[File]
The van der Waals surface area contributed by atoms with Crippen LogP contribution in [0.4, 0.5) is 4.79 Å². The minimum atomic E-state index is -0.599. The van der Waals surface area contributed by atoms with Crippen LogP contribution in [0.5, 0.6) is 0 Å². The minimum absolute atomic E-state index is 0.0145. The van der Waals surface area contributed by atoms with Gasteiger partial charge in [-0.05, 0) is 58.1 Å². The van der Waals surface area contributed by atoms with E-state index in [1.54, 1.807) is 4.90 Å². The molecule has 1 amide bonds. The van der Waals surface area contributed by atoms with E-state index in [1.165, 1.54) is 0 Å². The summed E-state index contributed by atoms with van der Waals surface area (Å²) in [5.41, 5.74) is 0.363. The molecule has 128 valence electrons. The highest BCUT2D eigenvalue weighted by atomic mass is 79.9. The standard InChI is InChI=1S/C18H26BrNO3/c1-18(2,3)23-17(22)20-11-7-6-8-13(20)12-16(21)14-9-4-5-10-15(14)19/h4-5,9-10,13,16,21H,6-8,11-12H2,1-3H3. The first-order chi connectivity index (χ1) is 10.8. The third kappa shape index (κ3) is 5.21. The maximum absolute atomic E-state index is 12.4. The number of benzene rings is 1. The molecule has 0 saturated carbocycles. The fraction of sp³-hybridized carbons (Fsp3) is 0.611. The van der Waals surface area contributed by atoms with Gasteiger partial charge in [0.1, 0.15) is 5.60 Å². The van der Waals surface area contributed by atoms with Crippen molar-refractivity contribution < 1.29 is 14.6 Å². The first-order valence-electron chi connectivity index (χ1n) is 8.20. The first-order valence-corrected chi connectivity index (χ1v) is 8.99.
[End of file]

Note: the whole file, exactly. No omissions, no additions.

The van der Waals surface area contributed by atoms with Crippen LogP contribution in [0.4, 0.5) is 4.79 Å². The minimum atomic E-state index is -0.599. The van der Waals surface area contributed by atoms with Crippen LogP contribution in [0.5, 0.6) is 0 Å². The minimum absolute atomic E-state index is 0.0145. The van der Waals surface area contributed by atoms with Gasteiger partial charge in [-0.05, 0) is 58.1 Å². The van der Waals surface area contributed by atoms with E-state index in [1.54, 1.807) is 4.90 Å². The molecule has 1 amide bonds. The van der Waals surface area contributed by atoms with E-state index in [1.165, 1.54) is 0 Å². The summed E-state index contributed by atoms with van der Waals surface area (Å²) in [5.41, 5.74) is 0.363. The molecule has 128 valence electrons. The highest BCUT2D eigenvalue weighted by atomic mass is 79.9. The standard InChI is InChI=1S/C18H26BrNO3/c1-18(2,3)23-17(22)20-11-7-6-8-13(20)12-16(21)14-9-4-5-10-15(14)19/h4-5,9-10,13,16,21H,6-8,11-12H2,1-3H3. The first-order chi connectivity index (χ1) is 10.8. The third kappa shape index (κ3) is 5.21. The maximum absolute atomic E-state index is 12.4. The number of benzene rings is 1. The molecule has 0 saturated carbocycles. The fraction of sp³-hybridized carbons (Fsp3) is 0.611. The van der Waals surface area contributed by atoms with Gasteiger partial charge in [0.1, 0.15) is 5.60 Å². The van der Waals surface area contributed by atoms with Crippen molar-refractivity contribution < 1.29 is 14.6 Å². The first-order valence-electron chi connectivity index (χ1n) is 8.20. The first-order valence-corrected chi connectivity index (χ1v) is 8.99.